The Ego and the Self

By Swami Shraddhananda

Coming to the United States from India in 1957, Swami Shraddhananda was head of the Vedanta Society in Sacramento from 1970 until his death in 1996. He was the author of Seeing God Everywhere and Story of an Epoch as well as many articles published in both English and Bengali journals. “The Ego and the Self” is found in Seeing God Everywhere.

The ego and the Self stand at two opposite ends of our spiritual journey. Our inquiry begins with the ego and culminates in the realization of the Self.

Broadly speaking, the ego can be taken as that part of the mind which expresses individuality. It is the ego that gives us the sense of “I” and “mine.” The ego is the mouthpiece of the personality. The total personality is, of course, a very complex thing; it is not easy to understand how deep its roots are. Various factors in the body and mind such as biological urges, glands and neural structures, emotions, and other elements are involved in the construction of the personality. But so far as its vehicle of expression—namely, the ego—is concerned, there is not much difficulty in understanding and grasping it. Every moment of our lives we are keenly conscious of ourselves as individuals. When we think or speak or do anything, we know that the ego, our I-sense, is present. Its role is very important in our everyday lives. As a rule, there cannot be any activity, mental or physical, any understanding, feeling, or desire, without the sense of individuality in the background. The ego is the master player of our present mental plane.

There are, of course, certain exceptional situations when the ego might not be involved. For example, when we are deeply engrossed in some artistic object or while listening to beautiful music, our I-sense becomes attenuated and may even disappear completely. In common language, we say that we were so absorbed that we forgot ourselves. This is also the case in certain types of religious experience where the devotee is so moved by divine love that the ego drops to its minimum level. There is a spontaneous forgetfulness of oneself as an individual. For the time being one feels merged in the object of spiritual adoration. Except in these special cases, we find that the ego is always present in daily life. The ego is the thread that pulls the different elements of the individuality together and gives it cohesion.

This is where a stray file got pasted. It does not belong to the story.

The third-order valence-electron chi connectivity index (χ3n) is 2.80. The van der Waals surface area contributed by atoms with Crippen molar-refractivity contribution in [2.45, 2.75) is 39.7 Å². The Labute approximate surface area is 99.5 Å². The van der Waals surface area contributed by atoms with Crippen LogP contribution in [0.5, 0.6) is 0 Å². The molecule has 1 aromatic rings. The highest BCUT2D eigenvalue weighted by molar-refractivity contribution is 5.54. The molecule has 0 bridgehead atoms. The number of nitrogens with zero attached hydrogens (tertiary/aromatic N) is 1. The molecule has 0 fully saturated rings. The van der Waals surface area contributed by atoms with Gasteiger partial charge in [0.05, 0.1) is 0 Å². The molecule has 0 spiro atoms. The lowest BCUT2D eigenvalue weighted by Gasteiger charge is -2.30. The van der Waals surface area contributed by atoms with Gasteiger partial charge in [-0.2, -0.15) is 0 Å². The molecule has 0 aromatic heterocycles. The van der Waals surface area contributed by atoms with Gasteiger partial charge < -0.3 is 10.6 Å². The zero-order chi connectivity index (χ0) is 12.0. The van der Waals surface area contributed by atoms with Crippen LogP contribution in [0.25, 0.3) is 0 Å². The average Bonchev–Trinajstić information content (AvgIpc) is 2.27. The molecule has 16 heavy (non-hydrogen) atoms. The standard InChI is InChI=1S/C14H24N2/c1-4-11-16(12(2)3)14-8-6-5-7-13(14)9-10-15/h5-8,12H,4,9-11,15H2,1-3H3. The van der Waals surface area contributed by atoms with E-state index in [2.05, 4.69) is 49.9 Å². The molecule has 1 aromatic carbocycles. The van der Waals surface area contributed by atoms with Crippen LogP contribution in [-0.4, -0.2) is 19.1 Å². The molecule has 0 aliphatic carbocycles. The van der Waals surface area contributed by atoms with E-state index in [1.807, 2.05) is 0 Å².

When the ego functions, it associates with a wide variety of objects. The ego, by itself, is a neutral entity. But this neutrality ends in the field of operation. The ego has to identify with something, or else it cannot express itself. For example, the ego has to identify itself with the body. Then I say “I am healthy,” or “My height is six feet.” When I say, “I am thinking,” my ego has associated itself with the mind. When I say, “I am angry,” the emotion of anger is the object of association.

The ego in action changes from moment to moment. This moment it is linked with a certain function of the body, and the next moment with a state of the mind or an external circumstance. There is no limit to the objects or ideas with which the ego can connect itself. When we speak of ethical or cultural life, the ego is also there. It has only changed its center of identification. It now associates itself with ethical qualities such as virtue, truth, and purity, or with some cultural values such as poetry, science, democracy, resulting in the corresponding assertions: “I am virtuous”; “I am truthful”; “I am pure”; “I am a poet”; “I am a scientist”; “I am a citizen,” and so on.

In these various cases of identification the ego connects itself with a clear understanding, but there are some extraordinary instances where the identification is only implicit. The ego can identify itself with ideas that are vast and infinite, though it is not fully conscious of this fact. For example, we implicitly believe that we are not going to die. All our thoughts and actions betray the strong assumption that we shall always be here, that we are immortal. But this belief is not expressly recognized; it is subconsciously assumed. The ego is similarly occasionally confronted with feelings of boundless happiness, knowledge, or tranquillity. Though we lack the time or courage to deeply ponder our kinship with these spiritual qualities, there is nevertheless an implicit identification in the background of our consciousness which we cannot shake off.

Yet were we without this kind of cosmic ego identification, life here would be miserable. We could not survive if every moment we feared death and were conscious of suffering, limitation, and ignorance. Fortunately for us, there is occasionally a sort of unrecognized, implicit identification of the ego with the Infinite.